“The words which we use in our speech seem to be, if we look only at their external formation, mere physical sounds which a device of the mind has made to represent certain objects and ideas and perceptions,"a machinery nervous perhaps in origin, but developed for a constantly finer and  more intricate use by the growing intelligence; but if we look at them in their inmost psychological and not solely at their more external aspect, we shall see that what constitutes speech and gives it its life and appeal and significance is a subtle conscious force which informs and is the soul of the body of sound: it is a superconscient Nature-Force raising its material out of our subconscience but growingly conscious in its operations in the human mind that develops  itself in one fundamental way and yet variously in language. It is this Force, this Shakti to which the old Vedic thinkers gave the name of Vak, the goddess of creative Speech…”5 

 

It is the “soul of the body of sound” " this sound that you are hearing from me at this moment and which unites us all in a single consciousness of meaning carried by language. The innermost reality of this being of sound is a truth-force, a divine shakti, that has been evolving “in a fundamental way” " through language, for at least the past 40,000 years of human development, and perhaps since the beginning of life 3.5 billion years ago. This shakti, which manifests at the height of human evolution as inspired speech, is known in the Veda as Savitri, and it is this power of illumined speech that Sri Aurobindo has invoked to show us the way beyond mind into an intuitive consciousness of Being itself.

 

In Savitri, the Lord of Love addresses the Goddess with these words that define her nature and her mission:

“O Savitri, thou art my spirit’s Power,

The revealing voice of my immortal Word,

The face of Truth upon the roads of Time

Pointing to the souls of men the routes to God.”6

 

“O beautiful body of the incarnate Word,

Thy thoughts are mine, I have spoken with thy voice.”7

 

With this understanding, Savitri ceases to be merely a mythical figure and becomes the body of rhythmic sound. As such she carries Sri Aurobindo’s intention to us through mantric speech. This is Savitri. She is not in this book. She is in this sound, and in nature and in the universe. And She puts us in touch with reality itself.

 

Here we may begin to perceive the unity of form and intention. But there is yet another essential element of Sri Aurobindo’s poetry that we must take into consideration, which he has also written about at length: quantitative metre. If we scan his poetry according to the conventions of English prosody, we will not experience its power and we will miss a large portion of its meaning. As he explains:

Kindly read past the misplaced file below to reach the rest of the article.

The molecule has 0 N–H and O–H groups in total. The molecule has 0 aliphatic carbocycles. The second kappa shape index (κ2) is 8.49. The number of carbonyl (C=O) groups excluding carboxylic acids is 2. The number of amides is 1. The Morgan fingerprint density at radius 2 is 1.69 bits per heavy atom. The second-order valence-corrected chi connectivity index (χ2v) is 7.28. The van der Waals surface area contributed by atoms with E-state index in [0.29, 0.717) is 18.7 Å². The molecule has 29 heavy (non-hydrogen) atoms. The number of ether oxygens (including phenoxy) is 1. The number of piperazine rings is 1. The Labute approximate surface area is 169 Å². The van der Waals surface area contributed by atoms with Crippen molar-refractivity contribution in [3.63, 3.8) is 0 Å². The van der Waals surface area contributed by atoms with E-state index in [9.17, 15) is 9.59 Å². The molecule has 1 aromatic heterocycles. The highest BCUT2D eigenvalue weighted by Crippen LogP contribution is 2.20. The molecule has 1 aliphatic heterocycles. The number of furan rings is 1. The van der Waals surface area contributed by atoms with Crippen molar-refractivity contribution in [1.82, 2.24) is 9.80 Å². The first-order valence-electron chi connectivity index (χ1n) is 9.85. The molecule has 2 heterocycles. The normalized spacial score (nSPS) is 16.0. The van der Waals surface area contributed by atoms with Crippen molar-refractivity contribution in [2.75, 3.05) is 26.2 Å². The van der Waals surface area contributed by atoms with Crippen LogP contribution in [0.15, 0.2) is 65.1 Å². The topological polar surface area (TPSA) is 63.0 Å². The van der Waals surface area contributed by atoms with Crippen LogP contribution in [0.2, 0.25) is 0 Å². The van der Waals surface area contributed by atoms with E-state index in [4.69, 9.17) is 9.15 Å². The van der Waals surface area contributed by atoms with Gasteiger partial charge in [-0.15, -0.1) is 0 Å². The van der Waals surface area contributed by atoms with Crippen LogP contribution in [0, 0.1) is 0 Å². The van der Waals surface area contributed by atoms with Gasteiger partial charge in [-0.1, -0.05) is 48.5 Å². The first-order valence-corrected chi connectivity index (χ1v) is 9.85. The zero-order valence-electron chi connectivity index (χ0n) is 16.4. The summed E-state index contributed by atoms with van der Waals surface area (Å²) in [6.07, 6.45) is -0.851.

“If we are to get a true theory of quantity, the ear must find it. It cannot be determined by mental fictions or by reading with the eye. The ear too, in listening, must exercise its own, uninfluenced, pure hearing, if it is not to go astray. So listening, we shall find that intrinsic or inherent quantity and the positional sound values … the traditional scansion is probably not accurate. …it may even be said that all quantity in English is determined by weight, all syllables that bear the weight of the voice are long, all over which the voice passes lightly are short.”8

 

I have dwelt at length on this principle in my course because Sri Aurobindo wrote a very detailed 45 page essay late in his life on what is perhaps the most unique and powerful feature of his poetry. His essay On Quantitative Metre, included in recent editions of both the Collected Poems and The Future Poetry, examines the metric structure of English poetry in detail, in relation to classical quantitative metre, and shows how he has employed his extraordinary poetic genius and yogic concentration to blend the two, as the key to creating mantric rhythms in English which convey the innermost meanings of things. He refers repeatedly to this metric structure as “intrinsic or inherent”. It is a fundamental, natural element of spoken language, and yet it had not previously been deliberately employed in English poetry in a systematic way, as he has succeeded to do.